While chatting with the renter, I’d commented on how glad I was that they were able to get the gravel pit dug out. He mentioned that, in this quarter, getting enough water for the cows has always been difficult. Not this year, that’s for sure! And with how deep the pit was dug, and the heavy clay bottom, it should not be a problem again, even in dry years.

While heading back, I spent some time checking out the car graveyard, which has all sorts of old farm equipment as well. In the process, I think I found a solution to a problem.

One of the things I want to get built this fall is a chicken coop, so we can get chicks in the spring. We can’t get away with the basic chicken tractor that is so easy to find plans for all over. We need something suitable for our winters, so a lot more substantial. However, I still want to be able to move it to different locations, so that we can incorporate chickens into our garden plans. I’ve been doing some research and have seen mobile chicken coops that are more or less what I have in mind. Basically, they are build on a wagon chassis. I’ve looked around, and even second hand, those can be pretty expensive.

I think I’ve found one.

Among the junk is an old, wooden wagon of some kind. It’s got sheets of aluminum in it, and the wood walls are rotting away. It has all steel wheels and, as far as I can tell, the chassis is completely intact.

As soon as I have the opportunity, I want to go back out there with some tools, pull out the metal sheets, dismantle the rotting wood portions and see what’s there. Once clear, we should be able to just roll it home. We should be able to build a pretty decent sized chicken coop on it, if it’s intact enough!

It’s remarkable what we have been finding among the junk, that can be salvaged. It’s a shame so much of this stuff was left to rot away in the first place.

It would be really awesome if we can salvage this!

The Re-Farmer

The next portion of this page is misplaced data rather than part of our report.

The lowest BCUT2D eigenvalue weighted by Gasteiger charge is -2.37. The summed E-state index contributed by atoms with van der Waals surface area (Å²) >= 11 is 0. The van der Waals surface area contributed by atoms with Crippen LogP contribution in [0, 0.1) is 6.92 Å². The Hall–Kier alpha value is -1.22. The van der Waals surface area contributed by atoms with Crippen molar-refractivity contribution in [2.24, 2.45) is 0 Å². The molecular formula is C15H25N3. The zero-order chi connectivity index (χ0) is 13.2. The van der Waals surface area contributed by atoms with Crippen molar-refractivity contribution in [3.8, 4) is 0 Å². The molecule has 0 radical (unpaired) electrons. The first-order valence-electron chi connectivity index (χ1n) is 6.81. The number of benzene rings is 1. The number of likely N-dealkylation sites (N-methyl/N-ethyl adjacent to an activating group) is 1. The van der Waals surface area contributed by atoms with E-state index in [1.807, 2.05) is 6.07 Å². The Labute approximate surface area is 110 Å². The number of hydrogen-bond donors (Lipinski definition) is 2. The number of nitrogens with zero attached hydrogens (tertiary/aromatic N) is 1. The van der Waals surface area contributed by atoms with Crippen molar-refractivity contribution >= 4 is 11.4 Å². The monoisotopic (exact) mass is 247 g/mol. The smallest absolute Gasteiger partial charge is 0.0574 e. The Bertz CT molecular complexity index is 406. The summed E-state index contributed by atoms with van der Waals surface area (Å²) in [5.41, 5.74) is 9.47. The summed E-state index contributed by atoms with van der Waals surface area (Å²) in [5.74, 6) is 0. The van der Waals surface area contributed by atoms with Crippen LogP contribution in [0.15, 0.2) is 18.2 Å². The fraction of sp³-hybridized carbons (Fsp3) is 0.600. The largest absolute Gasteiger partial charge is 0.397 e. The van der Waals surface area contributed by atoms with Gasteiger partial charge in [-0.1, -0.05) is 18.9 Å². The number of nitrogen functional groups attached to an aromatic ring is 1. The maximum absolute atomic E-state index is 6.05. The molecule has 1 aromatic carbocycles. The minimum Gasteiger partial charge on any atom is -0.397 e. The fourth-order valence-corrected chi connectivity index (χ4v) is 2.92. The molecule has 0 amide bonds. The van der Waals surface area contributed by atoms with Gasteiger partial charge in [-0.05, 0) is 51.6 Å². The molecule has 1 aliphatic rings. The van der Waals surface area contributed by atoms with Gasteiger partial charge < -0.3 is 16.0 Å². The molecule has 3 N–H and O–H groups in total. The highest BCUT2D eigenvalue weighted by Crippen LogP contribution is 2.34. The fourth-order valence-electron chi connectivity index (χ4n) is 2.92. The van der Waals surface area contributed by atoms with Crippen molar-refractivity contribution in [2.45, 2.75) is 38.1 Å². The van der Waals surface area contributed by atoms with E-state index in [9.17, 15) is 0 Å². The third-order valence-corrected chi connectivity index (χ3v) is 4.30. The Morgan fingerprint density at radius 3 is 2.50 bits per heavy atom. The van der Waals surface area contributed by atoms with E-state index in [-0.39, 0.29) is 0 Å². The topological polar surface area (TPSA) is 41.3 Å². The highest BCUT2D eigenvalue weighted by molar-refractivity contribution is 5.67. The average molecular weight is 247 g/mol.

Our 2022 garden: harvesting carrots and red onions and cleaning up

I took advantage of the lovely temperatures (and being in less pain) to do some more clean up in the garden. Earlier in the day, my daughter and I drove into town so she could get a new photo to renew her driver’s license, while I popped across the street to pick up a few things at the grocery store. I was thinking of making a cream of chicken soup and was about to buy some carrots, when I remembered…

We have carrots. They’re just still in the dirt.

So I went over to where the chocolate cherry tomatoes had been planted, and pulled up the Napoli (orange) and Kyoto Red (dark orange) carrots – and a single shallot! I also dug up the red onions from sets that were planted with the yellow pear tomatoes.

The new soil sifter came in handy! ๐Ÿ˜

I’m actually surprised that we got so many decent sized carrots. The Kyoto Red were pretty small – there were two I left behind because they’re blooming, and I hope to collect some seeds. I used up the last of the Kyoto Red seeds, but I think I still have some Napoli pelleted seeds left. Those really did far better than I expected.

Then there’s that single, solitary shallot!

There were actually two more, but they also bloomed, and I’m waiting for the seed heads to dry before collection.

As for the red onions…

Most of them aren’t any bigger than the sets we planted in the first place. Given how spindly the greens were, I thought they might be rotted out, or at least soft, but nope: they are quite firm. They’re just really tiny. I think they were simply too shaded by how massive the yellow pear tomatoes got.

I was going to take them in and was trying to figure out where I could lay them out to dry a bit, until I thought to check the weather again.

We’ll be having at least a couple relatively warm nights, and no rain is expected. I just spread them out on the soil sifter and will leave them out overnight. Tomorrow, I should be able to brush the dirt off more easily, before bringing them inside.

With that in mind, I think I’ll soak some of those blue grey speckled tepary beans overnight, to include with some our garden’s carrots and onions in my soup!

Once these were gathered, I worked on taking down the hoops in the main garden area, as well as the mesh and supports over the spinach in the old kitchen garden. The spinach is a loss. They germinated, and then got mostly yellow and stopped growing.

With the mesh and netting, I laid them out as straight as I could on the ground, then rolled them up around whatever straight sticks I had that were long enough.

You wouldn’t believe how difficult that is with a yard full of kittens!

The twine I used got salvaged, too, and the shorter pieces came in very handy to tie off bundles of netting, mesh, supports and hoops.

We have a few more warmer days, and my priority right now is to get the empty bed in the main garden area prepped, and then plant our fall garlic. When we go into the city next for our stock-up shopping, I hope to pick up more hardneck garlic to plant. It’s a bit too late to order them like we have for the past couple of years.

Once that is done, I plan to work on building up some of the beds in the old kitchen garden. I have ideas for those that I hope will work. If I get at least one of those done over the next few days, that will give us a prepared bed to plant any garlic I pick up later on. There’s still the beets to harvest from that garden, but I suspect those will be going straight to compost.